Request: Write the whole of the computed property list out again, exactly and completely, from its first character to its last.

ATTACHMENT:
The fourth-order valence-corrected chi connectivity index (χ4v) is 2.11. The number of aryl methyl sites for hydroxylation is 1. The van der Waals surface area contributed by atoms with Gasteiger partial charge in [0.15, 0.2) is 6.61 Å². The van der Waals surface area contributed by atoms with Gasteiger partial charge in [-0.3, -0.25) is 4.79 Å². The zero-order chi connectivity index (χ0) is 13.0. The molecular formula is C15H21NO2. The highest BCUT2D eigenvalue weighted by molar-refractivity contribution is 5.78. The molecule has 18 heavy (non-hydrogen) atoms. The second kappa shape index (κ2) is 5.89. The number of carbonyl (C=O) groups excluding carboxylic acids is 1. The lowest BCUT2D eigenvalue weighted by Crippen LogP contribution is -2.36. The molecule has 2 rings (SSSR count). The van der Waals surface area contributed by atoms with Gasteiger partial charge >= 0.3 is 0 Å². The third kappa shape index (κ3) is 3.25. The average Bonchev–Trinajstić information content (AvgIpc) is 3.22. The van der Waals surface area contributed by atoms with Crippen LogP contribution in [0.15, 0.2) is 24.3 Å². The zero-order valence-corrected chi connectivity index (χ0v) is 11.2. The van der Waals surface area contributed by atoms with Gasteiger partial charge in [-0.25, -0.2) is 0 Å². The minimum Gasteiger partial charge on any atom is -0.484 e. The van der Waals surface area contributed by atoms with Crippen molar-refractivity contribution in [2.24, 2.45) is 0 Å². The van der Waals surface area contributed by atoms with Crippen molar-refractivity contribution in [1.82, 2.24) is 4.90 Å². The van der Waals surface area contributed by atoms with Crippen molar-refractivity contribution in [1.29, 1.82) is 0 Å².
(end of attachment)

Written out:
The fourth-order valence-corrected chi connectivity index (χ4v) is 2.11. The number of aryl methyl sites for hydroxylation is 1. The van der Waals surface area contributed by atoms with Gasteiger partial charge in [0.15, 0.2) is 6.61 Å². The van der Waals surface area contributed by atoms with Gasteiger partial charge in [-0.3, -0.25) is 4.79 Å². The zero-order chi connectivity index (χ0) is 13.0. The molecular formula is C15H21NO2. The highest BCUT2D eigenvalue weighted by molar-refractivity contribution is 5.78. The molecule has 18 heavy (non-hydrogen) atoms. The second kappa shape index (κ2) is 5.89. The number of carbonyl (C=O) groups excluding carboxylic acids is 1. The lowest BCUT2D eigenvalue weighted by Crippen LogP contribution is -2.36. The molecule has 2 rings (SSSR count). The van der Waals surface area contributed by atoms with Gasteiger partial charge >= 0.3 is 0 Å². The third kappa shape index (κ3) is 3.25. The average Bonchev–Trinajstić information content (AvgIpc) is 3.22. The van der Waals surface area contributed by atoms with Crippen LogP contribution in [0.15, 0.2) is 24.3 Å². The zero-order valence-corrected chi connectivity index (χ0v) is 11.2. The van der Waals surface area contributed by atoms with Gasteiger partial charge in [-0.25, -0.2) is 0 Å². The minimum Gasteiger partial charge on any atom is -0.484 e. The van der Waals surface area contributed by atoms with Crippen molar-refractivity contribution in [2.24, 2.45) is 0 Å². The van der Waals surface area contributed by atoms with Crippen molar-refractivity contribution in [1.82, 2.24) is 4.90 Å². The van der Waals surface area contributed by atoms with Crippen molar-refractivity contribution in [1.29, 1.82) is 0 Å².